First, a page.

This session of the weekly BCMCR Research Seminars was a departure from the usual format of papers delivered by researchers followed by discussion, and featured instead a workshop between academic research staff and students and practitioners from several community radio stations based in the region.
We were delighted to by joined by Churh and Danny Singh Raaj FM, Dean Kavanagh from Switch Radio, Danny D from New Style FM, and Dan from Black Country Radio. Introduced by BCMCR researchers Siobhan Stevenson and Rachel-Ann Charles, both currently working towards PhDs in areas related to community media, the session sought to explore how BCMCR and BCU as a whole can help community media groups achieve sustainability.
As highlighted by Siobhan, this session represented the beginning of a discussion that could eventually lead to the creation a network mirroring the recently created ‘Hub’ that has brought together researchers and practitioners in the South of England.
Rachel-Ann told the assembled group that in studies of Community Media, sustainability is something that crops up often, and this may enable us to come up with a framework for helping community media achieve it. Her own research looks at Community Media in the Caribbean, and although there are clear geographical, social, technical and economic differences between the areas of Siobhan’s focus, the issues are the same. A broad framework, however, can only come from putting practitioners and researchers together in an attempt to look at sustainability from 3 angles: Social; Organizational; and Financial. An academic view here is that the roots of sustainability are social, and if they are strong and established then the financial and organisational elements will follow. Siobhan put this to the practitoners, and there emerged an agreement that financial sustainability is perhaps the key, as everything breaks down otherwise. Dean Kavanagh highlighted a related problem from his experience on the ground: funding, when forthcoming, is usually for things that are not related to core activities such as retaining staff and building infrastructure. Others agreed, revealing that stations often end up end up with a hybrid financial model, one that necessarily chases advertising revenue whilst attempting to retain a focus on their respective communities.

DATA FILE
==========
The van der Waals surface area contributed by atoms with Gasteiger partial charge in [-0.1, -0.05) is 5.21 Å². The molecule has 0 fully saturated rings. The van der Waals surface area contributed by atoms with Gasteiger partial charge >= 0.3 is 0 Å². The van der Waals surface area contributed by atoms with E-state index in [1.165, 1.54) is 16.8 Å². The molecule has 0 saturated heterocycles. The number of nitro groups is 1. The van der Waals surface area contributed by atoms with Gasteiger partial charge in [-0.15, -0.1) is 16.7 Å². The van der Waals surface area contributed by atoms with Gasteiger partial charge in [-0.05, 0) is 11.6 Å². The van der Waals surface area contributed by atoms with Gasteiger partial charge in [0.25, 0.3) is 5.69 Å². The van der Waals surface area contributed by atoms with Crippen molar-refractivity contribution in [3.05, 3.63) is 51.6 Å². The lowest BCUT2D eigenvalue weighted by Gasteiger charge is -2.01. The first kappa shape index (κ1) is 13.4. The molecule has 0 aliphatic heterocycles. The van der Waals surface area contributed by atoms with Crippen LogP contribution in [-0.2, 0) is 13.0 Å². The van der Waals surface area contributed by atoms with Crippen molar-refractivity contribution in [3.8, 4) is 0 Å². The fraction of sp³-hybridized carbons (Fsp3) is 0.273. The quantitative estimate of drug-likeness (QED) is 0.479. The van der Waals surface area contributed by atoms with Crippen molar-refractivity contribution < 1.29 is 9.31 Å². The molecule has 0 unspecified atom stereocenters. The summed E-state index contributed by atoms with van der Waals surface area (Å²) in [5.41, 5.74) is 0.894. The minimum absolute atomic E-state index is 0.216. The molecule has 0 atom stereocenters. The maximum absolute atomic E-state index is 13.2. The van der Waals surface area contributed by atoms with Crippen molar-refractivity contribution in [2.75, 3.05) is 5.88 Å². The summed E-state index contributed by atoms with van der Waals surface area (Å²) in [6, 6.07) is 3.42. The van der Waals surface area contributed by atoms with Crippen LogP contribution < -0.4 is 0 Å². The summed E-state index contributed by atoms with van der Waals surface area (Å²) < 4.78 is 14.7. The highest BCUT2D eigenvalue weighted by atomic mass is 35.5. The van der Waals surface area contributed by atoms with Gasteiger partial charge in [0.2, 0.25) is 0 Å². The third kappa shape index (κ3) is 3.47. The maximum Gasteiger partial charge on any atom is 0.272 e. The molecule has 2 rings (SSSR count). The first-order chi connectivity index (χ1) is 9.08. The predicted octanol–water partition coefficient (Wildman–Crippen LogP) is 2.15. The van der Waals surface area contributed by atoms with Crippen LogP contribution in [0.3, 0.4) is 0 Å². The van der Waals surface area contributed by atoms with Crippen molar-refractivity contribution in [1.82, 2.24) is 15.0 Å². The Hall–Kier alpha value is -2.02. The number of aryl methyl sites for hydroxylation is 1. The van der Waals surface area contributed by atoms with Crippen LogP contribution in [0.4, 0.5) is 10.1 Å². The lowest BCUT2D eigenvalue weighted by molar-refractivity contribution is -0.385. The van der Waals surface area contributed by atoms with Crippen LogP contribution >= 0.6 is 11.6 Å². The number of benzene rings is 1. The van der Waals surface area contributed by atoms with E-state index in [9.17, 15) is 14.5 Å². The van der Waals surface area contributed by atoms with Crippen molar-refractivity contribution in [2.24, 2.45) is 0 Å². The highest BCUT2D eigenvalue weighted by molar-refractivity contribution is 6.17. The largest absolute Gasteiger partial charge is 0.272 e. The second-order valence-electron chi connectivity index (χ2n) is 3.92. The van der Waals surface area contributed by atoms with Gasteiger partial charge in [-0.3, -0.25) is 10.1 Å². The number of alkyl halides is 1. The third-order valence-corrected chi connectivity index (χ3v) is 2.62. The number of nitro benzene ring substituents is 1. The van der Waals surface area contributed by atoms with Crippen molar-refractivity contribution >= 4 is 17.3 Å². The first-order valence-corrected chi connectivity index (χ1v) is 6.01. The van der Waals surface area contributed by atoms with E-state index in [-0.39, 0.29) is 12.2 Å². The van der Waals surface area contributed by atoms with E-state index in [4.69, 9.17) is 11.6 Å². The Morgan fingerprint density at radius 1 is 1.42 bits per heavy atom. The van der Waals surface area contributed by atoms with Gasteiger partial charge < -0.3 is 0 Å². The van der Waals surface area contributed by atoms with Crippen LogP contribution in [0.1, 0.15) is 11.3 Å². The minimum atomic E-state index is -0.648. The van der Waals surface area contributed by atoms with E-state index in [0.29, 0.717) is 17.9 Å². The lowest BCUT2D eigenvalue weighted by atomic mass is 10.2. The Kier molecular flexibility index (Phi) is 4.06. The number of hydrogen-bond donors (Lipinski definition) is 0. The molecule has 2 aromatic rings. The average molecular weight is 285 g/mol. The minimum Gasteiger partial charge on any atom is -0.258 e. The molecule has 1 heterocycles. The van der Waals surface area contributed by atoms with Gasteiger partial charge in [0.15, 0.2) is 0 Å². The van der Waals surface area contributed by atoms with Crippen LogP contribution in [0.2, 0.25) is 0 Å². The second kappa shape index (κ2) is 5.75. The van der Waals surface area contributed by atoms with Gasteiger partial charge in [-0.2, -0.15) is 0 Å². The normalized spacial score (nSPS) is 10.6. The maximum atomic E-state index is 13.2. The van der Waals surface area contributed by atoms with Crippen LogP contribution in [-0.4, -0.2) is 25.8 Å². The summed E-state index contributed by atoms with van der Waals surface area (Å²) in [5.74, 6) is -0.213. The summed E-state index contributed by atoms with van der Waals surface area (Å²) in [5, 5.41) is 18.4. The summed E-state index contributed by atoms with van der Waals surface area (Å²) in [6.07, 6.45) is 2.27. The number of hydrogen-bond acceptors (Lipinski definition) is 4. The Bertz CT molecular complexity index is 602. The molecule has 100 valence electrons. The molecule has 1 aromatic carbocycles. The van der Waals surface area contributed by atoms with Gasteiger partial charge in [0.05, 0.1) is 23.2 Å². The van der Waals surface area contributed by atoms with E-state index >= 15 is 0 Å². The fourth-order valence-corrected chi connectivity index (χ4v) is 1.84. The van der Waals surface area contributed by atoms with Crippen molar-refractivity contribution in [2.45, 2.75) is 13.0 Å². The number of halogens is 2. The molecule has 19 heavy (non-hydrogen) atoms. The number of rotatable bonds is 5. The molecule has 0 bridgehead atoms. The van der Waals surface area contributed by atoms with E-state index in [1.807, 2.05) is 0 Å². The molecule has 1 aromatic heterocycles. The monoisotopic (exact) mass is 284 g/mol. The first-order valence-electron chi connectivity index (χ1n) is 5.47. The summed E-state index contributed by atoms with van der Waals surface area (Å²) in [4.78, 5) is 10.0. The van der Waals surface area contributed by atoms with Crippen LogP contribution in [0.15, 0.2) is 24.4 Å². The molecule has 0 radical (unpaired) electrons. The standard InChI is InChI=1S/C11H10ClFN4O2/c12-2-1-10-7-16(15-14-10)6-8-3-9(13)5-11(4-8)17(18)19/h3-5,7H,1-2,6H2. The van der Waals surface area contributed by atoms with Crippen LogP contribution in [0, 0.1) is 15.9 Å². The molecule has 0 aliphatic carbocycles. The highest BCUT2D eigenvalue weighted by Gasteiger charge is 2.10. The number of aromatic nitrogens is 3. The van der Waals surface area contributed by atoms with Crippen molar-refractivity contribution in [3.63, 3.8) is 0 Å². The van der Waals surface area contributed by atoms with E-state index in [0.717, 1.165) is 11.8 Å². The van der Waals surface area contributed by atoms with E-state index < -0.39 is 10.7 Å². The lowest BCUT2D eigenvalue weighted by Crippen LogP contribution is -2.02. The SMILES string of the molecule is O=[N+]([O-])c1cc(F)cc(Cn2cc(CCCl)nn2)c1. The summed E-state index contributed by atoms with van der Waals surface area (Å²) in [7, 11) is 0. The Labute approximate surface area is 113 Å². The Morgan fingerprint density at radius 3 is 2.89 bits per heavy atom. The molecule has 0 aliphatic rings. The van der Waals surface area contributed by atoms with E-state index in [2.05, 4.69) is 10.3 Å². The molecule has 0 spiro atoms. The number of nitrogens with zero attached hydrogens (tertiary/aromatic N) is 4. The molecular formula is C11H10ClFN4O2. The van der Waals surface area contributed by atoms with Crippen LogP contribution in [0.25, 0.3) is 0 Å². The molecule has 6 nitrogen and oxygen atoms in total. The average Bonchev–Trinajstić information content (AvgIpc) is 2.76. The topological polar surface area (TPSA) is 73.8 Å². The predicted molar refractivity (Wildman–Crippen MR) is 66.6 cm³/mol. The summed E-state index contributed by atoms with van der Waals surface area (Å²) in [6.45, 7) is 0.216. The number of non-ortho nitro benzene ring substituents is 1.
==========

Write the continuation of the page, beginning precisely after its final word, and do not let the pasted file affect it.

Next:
BCMCR researcher Dave Harte offered a perspective from his work with Hyperlocal Media organisations. That sector, according to Dave’s research, is ‘following the money’ in number of ways: They are organisationally fluid in that they have variously organized as charities, businesses, community organisations, and so on, depending on available routes to funding, but their activities also increasingly include also lobbying for legislative change in the sector. An example here being the challenge Hyperlocal groups have mounted to the amount of often hidden subsidy enjoyed by more established media groups, manifested in the example of local councils being obliged to advertise statutory notices in the local press. Hyperlocal groups also experience an ethical dilemma in their ad-models (for example, not seeking revenue from national chains and only carrying ads from local firms). Dave’s work is a clear example of how BCMCR research into other, or related media sectors could have potential benefits to any jointly undertaken work between BCU and the local community radio sector.
Following this open discussion, smaller groups convened to come up with some initial ideas that could be taken forward. This was productive and yielded an extensive list of potential projects and initiatives, including: work placements for BCU media students; assistance from BCMCR in terms of bid writing, impact report writing and other activities related to funding; the establishment of a ‘Network’ of community stations; and assistance from BCMCR with audience measurement techniques to aid the procurement of advertising revenue.
Further sessions are planned for the near future.